The 1987 stock market crash was the most severe financial panic of the last century, taking a major toll on the stock market and other financial aspects of the time. Now, after almost 30 years, the Wall Street events of October 1987 are being revisited in order to uncover the events leading up to the crash and the maneuverings of traders and brokers that led to the monumental drop of the Dow Jones industrial Average (DJIA).
One key area of focus in the current re-examination of the 1987 crash is the involvement of a man known simply as “Fishhooks.” According to Wall Street accounts, Fishhooks is said to have been a successful trader and broker who operated out of New York City’s trading pits during the late 1980s. It is virtually certain that Fishhooks was at ground zero during the ’87 crash, though the extent of his involvement has remained unclear to this day.
It is now being speculated that Fishhooks was a seasoned trader who saw the signs of the impending crash and acted quickly in order to secure his investments by manipulating the market and leading other traders to his direction. According to reports, Fishhooks may have utilized a “stop-loss order” to ensure he didn’t suffer too great of a loss in the crash, buying at a set price and selling when it dropped to a predetermined level.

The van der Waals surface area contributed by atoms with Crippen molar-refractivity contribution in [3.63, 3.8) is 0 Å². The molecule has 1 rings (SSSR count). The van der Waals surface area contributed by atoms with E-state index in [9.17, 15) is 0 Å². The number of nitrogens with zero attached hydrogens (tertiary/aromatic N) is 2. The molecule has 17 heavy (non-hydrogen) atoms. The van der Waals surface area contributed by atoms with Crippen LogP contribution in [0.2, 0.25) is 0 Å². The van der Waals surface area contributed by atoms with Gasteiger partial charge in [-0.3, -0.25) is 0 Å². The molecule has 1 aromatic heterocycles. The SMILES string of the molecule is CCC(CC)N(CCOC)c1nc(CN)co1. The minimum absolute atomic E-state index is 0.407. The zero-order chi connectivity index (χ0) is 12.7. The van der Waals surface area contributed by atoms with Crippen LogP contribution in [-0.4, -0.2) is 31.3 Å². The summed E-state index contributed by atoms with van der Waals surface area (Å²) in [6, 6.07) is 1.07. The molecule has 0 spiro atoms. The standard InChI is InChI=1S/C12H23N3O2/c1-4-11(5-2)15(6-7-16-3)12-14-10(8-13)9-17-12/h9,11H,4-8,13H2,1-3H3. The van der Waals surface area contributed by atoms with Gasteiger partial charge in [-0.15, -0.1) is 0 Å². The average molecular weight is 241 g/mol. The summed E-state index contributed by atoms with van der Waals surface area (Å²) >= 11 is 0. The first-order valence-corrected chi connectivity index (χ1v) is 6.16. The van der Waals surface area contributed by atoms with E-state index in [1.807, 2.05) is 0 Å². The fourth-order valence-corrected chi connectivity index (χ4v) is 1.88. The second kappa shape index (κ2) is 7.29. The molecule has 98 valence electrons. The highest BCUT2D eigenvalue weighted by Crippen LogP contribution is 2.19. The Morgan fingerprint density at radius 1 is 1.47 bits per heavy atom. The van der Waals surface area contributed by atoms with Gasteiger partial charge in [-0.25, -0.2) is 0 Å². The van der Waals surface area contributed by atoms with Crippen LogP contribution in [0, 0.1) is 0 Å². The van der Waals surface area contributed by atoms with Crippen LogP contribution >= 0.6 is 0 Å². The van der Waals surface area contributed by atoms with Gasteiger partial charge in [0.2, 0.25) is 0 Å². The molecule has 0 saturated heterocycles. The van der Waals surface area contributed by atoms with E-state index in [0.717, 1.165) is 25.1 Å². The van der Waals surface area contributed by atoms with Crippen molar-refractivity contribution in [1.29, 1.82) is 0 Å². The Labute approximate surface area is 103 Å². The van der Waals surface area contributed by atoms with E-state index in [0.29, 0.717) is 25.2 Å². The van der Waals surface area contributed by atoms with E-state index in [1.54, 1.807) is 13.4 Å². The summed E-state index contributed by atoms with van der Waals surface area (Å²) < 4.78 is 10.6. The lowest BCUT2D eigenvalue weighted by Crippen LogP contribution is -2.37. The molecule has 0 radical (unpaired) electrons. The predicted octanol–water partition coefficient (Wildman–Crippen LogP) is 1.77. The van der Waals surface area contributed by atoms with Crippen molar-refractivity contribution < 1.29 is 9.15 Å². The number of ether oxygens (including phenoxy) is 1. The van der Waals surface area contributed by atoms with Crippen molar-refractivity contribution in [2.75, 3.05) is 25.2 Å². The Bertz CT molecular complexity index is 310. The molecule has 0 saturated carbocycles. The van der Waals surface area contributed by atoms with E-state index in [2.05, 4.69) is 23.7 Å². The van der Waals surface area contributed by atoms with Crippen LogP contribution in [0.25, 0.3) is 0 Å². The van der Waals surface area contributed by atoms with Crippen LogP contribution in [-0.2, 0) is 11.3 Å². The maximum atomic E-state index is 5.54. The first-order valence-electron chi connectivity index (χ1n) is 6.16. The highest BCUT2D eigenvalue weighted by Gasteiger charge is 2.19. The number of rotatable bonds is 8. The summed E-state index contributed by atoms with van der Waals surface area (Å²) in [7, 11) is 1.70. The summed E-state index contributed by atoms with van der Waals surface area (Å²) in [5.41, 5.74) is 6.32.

Recent conversations with industry veterans and current traders on Wall Street have shed more light on the activities of Fishhooks and his possible role in the ’87 crash. While many of these traders agree that it is nearly impossible to definitively identify the involvement of one individual in such an expansive event, they also speculate that Fishhooks was likely able to successfully cash in on the stock market plunge.
Ultimately, the identity of Fishhooks and his exact role in the 1987 stock market crash remains a mystery. Nonetheless, the revisitation of his involvement adds an interesting new dimension to international finance lore and speaks volumes not only about the stock market crash of ’87 but also about the ongoing speculation of Wall Street politics.